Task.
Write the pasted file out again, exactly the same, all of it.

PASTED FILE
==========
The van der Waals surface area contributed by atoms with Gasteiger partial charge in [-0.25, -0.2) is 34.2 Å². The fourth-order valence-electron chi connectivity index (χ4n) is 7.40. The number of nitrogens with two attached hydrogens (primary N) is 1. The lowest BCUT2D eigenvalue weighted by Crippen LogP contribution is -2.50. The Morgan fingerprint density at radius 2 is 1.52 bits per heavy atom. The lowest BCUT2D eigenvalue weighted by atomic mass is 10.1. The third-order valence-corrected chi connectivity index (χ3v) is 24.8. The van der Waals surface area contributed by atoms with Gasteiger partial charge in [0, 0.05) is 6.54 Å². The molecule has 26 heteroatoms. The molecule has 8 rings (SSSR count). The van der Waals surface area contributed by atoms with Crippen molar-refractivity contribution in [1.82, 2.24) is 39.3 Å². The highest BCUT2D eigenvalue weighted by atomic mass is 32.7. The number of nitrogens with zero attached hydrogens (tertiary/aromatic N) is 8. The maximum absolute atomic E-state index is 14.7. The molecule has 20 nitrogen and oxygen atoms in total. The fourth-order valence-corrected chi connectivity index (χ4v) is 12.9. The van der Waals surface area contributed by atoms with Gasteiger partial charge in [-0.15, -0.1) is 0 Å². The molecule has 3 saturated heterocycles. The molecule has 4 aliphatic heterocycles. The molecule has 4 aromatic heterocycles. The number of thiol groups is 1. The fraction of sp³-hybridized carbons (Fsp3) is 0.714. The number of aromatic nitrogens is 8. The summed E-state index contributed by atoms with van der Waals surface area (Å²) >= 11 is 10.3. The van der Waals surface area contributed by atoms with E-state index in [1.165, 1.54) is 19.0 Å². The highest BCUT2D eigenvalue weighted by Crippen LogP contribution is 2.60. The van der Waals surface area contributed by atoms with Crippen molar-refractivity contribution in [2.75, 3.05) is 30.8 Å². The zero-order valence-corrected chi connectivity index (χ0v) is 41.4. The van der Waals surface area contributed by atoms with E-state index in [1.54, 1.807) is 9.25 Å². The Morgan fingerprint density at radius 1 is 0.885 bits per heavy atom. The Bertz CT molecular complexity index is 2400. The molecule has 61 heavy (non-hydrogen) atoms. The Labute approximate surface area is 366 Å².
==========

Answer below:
The van der Waals surface area contributed by atoms with Gasteiger partial charge in [-0.25, -0.2) is 34.2 Å². The fourth-order valence-electron chi connectivity index (χ4n) is 7.40. The number of nitrogens with two attached hydrogens (primary N) is 1. The lowest BCUT2D eigenvalue weighted by Crippen LogP contribution is -2.50. The Morgan fingerprint density at radius 2 is 1.52 bits per heavy atom. The lowest BCUT2D eigenvalue weighted by atomic mass is 10.1. The third-order valence-corrected chi connectivity index (χ3v) is 24.8. The van der Waals surface area contributed by atoms with Gasteiger partial charge in [0, 0.05) is 6.54 Å². The molecule has 26 heteroatoms. The molecule has 8 rings (SSSR count). The van der Waals surface area contributed by atoms with Crippen molar-refractivity contribution in [1.82, 2.24) is 39.3 Å². The highest BCUT2D eigenvalue weighted by atomic mass is 32.7. The number of nitrogens with zero attached hydrogens (tertiary/aromatic N) is 8. The maximum absolute atomic E-state index is 14.7. The molecule has 20 nitrogen and oxygen atoms in total. The fourth-order valence-corrected chi connectivity index (χ4v) is 12.9. The van der Waals surface area contributed by atoms with Gasteiger partial charge in [-0.15, -0.1) is 0 Å². The molecule has 3 saturated heterocycles. The molecule has 4 aliphatic heterocycles. The molecule has 4 aromatic heterocycles. The number of thiol groups is 1. The fraction of sp³-hybridized carbons (Fsp3) is 0.714. The number of aromatic nitrogens is 8. The summed E-state index contributed by atoms with van der Waals surface area (Å²) >= 11 is 10.3. The van der Waals surface area contributed by atoms with E-state index in [1.165, 1.54) is 19.0 Å². The highest BCUT2D eigenvalue weighted by Crippen LogP contribution is 2.60. The van der Waals surface area contributed by atoms with Crippen molar-refractivity contribution in [2.75, 3.05) is 30.8 Å². The zero-order valence-corrected chi connectivity index (χ0v) is 41.4. The van der Waals surface area contributed by atoms with E-state index in [1.54, 1.807) is 9.25 Å². The Morgan fingerprint density at radius 1 is 0.885 bits per heavy atom. The Bertz CT molecular complexity index is 2400. The molecule has 61 heavy (non-hydrogen) atoms. The Labute approximate surface area is 366 Å².